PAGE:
Back in February, Japan's area company made history as it correctly landed its Hayabusa-2 spacecraft on a distant asteroid.
It blasted the asteroid with a copper plate and a box of explosives in April in an effort to loosen rocks and expose materials below the surface, then efficiently landed on Ryugu last night to collect up the rock and soil particles.
"The touchdown is successful", spokesman Takayuki Tomobe from the Japan Aerospace Exploration Agency (Jaxa) said.
The earlier probe returned with dust samples from a smaller, potato-shaped asteroid in 2010, despite various setbacks during its epic seven-year odyssey, and was hailed as a scientific triumph. Probe has created an artificial crater on the asteroid's surface and will soon begin to collect rocks.
After the probe started its descent on Wednesday and collected the samples, "the probe's mission is nearly complete, and it will start its journey back to Earth at the end of this year", Kyodo said.
Launched in 2014, the spacecraft has been floating around the asteroid for a year where it has been getting samples of the space rock. Forty minutes after its separation, the projectile was shot at the surface from an altitude of 500 meters forming a 10 meter wide crater.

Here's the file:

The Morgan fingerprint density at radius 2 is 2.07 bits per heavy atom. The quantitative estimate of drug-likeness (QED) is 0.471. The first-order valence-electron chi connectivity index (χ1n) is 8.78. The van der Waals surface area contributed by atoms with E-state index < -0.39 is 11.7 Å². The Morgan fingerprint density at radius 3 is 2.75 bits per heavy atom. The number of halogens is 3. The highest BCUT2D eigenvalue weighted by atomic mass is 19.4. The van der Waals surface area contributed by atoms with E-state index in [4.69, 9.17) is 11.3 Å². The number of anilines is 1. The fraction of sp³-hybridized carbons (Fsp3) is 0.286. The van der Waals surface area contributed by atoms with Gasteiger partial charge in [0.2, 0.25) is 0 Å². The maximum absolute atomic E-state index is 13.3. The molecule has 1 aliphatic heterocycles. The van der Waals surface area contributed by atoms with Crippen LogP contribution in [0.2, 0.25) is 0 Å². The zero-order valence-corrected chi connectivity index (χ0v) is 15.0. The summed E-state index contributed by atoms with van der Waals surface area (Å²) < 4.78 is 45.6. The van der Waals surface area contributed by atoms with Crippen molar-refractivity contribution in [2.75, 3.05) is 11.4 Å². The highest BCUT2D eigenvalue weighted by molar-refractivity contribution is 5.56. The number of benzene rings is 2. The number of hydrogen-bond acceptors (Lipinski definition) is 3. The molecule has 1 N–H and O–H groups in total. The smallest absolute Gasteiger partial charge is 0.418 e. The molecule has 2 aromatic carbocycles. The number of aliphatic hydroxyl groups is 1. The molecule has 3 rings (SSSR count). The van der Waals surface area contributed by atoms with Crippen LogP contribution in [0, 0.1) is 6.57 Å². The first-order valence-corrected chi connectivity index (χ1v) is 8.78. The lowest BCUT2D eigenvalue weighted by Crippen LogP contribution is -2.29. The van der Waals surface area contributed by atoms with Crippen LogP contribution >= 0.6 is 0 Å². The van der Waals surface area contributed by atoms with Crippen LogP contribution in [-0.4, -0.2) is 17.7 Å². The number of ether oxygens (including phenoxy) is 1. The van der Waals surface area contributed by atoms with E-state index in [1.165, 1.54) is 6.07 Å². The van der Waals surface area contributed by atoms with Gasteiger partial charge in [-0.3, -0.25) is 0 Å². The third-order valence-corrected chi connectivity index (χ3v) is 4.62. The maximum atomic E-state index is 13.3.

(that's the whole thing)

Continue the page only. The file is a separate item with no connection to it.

The asteroid, named Ryugu after an undersea dragon palace in a Japanese folktale, is about 300 million kilometers (180 million miles) from Earth.
The complex multi-year mission has also involved sending rover and robots down to the surface.
At about the size of a large refrigerator and equipped with solar panels to keep it powered, Hayabusa2 is the successor to JAXA's first asteroid explorer, Hayabusa - Japanese for falcon.
Now, another tiny hopper has arrived on Ryugu yesterday that has successfully collected samples from the interior of the asteroid. Unlike planets, asteroids are mostly shielded from comic rays and solar winds, holding pristine clues to the solar system's origins.
At a cost of ¥30 billion (~$277 million) the Hayabusa2 space probe is expected to return with Ryugu's samples in December next year. Hayabusa2, for its second sample, would then capture the debris as it floated up.
Hayabusa-2 started its mission to reach Ryugu in 2014, launching from Japan's space port Tanegashima.
The Hayabusa2 mission has attracted global attention, with Queen guitarist and astrophysicist Brian May sending a video to the probes team ahead of the landing.
The samples will re-enter the atmosphere and parachute down to the ground, somewhere in the Australian outback.